THE KEARSE THEATER
Another treasure gone....
The Kearse in it's heyday. See the full size image HERE
the Kearse Theater opened in Charleston in 1922, it was considered the
finest facility of its kind in the Kanawha Valley. The work of Mills
and Millspaugh Company of Columbus, Ohio, it was designed for
stage shows as well as for movies.
( Photo courtesy of Brian Lowery )
The facility brought
Charlestonians not only the best silent films, but vaudeville acts,
road shows, concerts, operas, stage plays and, in 1928, the
first talking pictures. It was equipped with the latest in
projection equipment, a feature which was continually updated
through the installation of a Cinemascope screen in the 1950s.
pit for the orchestra which accompanied the silent films was a
prominent feature , and the Kearse orchestra, directed by
Mr.Shallabarger, was widely renowned in the state.
magnificent Austin concert pipe organ featuring huge wind chambers
integrated into the building's structure , was the largest individual
item of expenditure in the construction of the lavish Kearse Theater.
The organ was the largest concert pipe organ remaining in a theater in
West Virginia. and was still there right up to the time of demolition.
most important feature of the Kearse Theater, which stood largely
unaltered, was a significant example of the theater and moving picture
house architecture of the early 1920s.
The Kearse was one of only a handful of old commercial buildings in this condition yet standing in Charleston.
Moving pictures of the occasion were made and shown throughout the country. The Charleston
Mail stated that "never before, in the history of the theatrical
business, has a theater opening been attended by such a gathering of
statesmen. West Virginia governors E . F. Morgan, William A. MacCorkle and
Wesley A . Atkinson, and Mayor Grant P.Hall of Charleston participated
in the gala opening of the Kearse November 26, 1922.
Newspaper accounts indicate that the opening of the theater was expected to provoke a rejuvenation of Summers Street.
addition to the theater proper, the building housed two floors of
clubrooms and ballroom space. Many civic clubs, including the B'nai
B'rith and the Knights of Columbus had headquarters in the Kearse
Building, and a number of dance clubs , including the Charleston
Cotillion , regularly scheduled dances and balls there. The Kearse
Theater stage was used by the armed forces to put on demonstrations
during the Second World War. Regular Opportunity Night events during
the decades following the war saw amateur performances by countless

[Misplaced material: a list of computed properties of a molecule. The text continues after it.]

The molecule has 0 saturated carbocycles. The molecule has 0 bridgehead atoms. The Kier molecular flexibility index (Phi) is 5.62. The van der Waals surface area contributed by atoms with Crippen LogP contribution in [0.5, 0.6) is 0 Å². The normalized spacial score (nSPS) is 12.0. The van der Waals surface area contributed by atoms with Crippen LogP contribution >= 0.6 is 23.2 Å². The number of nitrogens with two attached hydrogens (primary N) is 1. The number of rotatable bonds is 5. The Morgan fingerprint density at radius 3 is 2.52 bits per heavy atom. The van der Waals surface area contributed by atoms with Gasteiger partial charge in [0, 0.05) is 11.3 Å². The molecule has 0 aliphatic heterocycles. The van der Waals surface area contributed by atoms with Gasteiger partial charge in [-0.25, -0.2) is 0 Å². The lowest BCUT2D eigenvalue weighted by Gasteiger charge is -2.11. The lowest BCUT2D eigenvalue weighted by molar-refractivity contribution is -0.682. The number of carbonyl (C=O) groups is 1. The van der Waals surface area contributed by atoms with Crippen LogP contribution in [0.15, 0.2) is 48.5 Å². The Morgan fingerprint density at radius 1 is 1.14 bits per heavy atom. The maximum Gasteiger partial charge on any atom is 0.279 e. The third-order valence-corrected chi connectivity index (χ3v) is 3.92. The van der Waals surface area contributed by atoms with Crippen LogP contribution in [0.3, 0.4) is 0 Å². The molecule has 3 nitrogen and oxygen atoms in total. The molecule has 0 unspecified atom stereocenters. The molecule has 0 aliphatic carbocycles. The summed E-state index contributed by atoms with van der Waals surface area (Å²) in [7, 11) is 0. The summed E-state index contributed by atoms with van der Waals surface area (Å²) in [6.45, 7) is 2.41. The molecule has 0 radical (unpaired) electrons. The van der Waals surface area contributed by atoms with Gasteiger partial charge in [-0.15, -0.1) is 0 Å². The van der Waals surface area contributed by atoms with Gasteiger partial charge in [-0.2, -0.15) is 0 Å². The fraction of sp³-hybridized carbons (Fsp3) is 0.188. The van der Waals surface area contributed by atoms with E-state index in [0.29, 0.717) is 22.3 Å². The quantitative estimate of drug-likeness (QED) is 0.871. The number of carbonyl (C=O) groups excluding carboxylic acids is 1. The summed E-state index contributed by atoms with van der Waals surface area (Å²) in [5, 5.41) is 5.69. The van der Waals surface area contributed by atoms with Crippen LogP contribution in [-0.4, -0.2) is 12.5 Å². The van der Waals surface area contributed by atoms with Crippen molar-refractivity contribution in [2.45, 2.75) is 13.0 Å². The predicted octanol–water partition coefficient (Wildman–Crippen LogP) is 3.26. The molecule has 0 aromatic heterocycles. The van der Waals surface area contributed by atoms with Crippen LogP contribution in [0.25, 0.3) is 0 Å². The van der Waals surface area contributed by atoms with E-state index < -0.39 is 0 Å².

talented Charlestonians who were, or went on to become, prominent
citizens of the community.
The main floor of the theater sloped
down to the stage and originally had 31 rows of radial seating. There
were four aisles, two on the far outside and two between the center
section of seating and the side seating. Each aisle seat was made of
cast iron and embossed with a "K"
The mezzanine seating had 10
rows. This balcony level also included 2 raws of boxes, of which 8 were
higher and 17 were lower and extended down the sides of the theater .
Box railings had
plaster ornaments of panels and encircled quatrefoils ( A representation of a flower with four petals or a leaf with four leaflets, ) on
them. Both the main floor and the balcony had four sets of exit doors
on each side of the theater, for a total of 16 sets. At the very
back of the auditorium was a projection booth entered from a small
metal stair at the top of the seating area.
The ceiling was
decorated with plasterwork in a variety of designs including
interlocking arches and moulding dotted with bosses. Large gratings of
cast plaster could be seen in the ceiling above and on either side of
the proscenium opening. These cover openings, through which the
pipe organ's sound entered the room.
There was an orchestra pit in front of the stage. The proscenium has a 38'-0" opening (the part of a modern theater stage between the curtain and the orchestra (i.e., in front of the curtain) and
the stage is an average of 35'-0" deep. The back of the stage was at an
angle conforming to the angle of the street at the rear . Beyond the
wings are the organ wind chambers and two l e v e l s of six dressing
rooms, each with a window. There was also a large door through which
large equipment could be brought in .
closely at the top two photos on this page and you will see these masks
near the top of the Kearse building. These were saved, and
now part of a garden setting in South Hills. A few doors down the
street are the domes from the very top of the Kearse building. They
have been made into gazebos..... Somewhat of an optical illusion, this gazebo stands fairly tall.
Last interior photo of the Kearse just before it was torn down in 1982.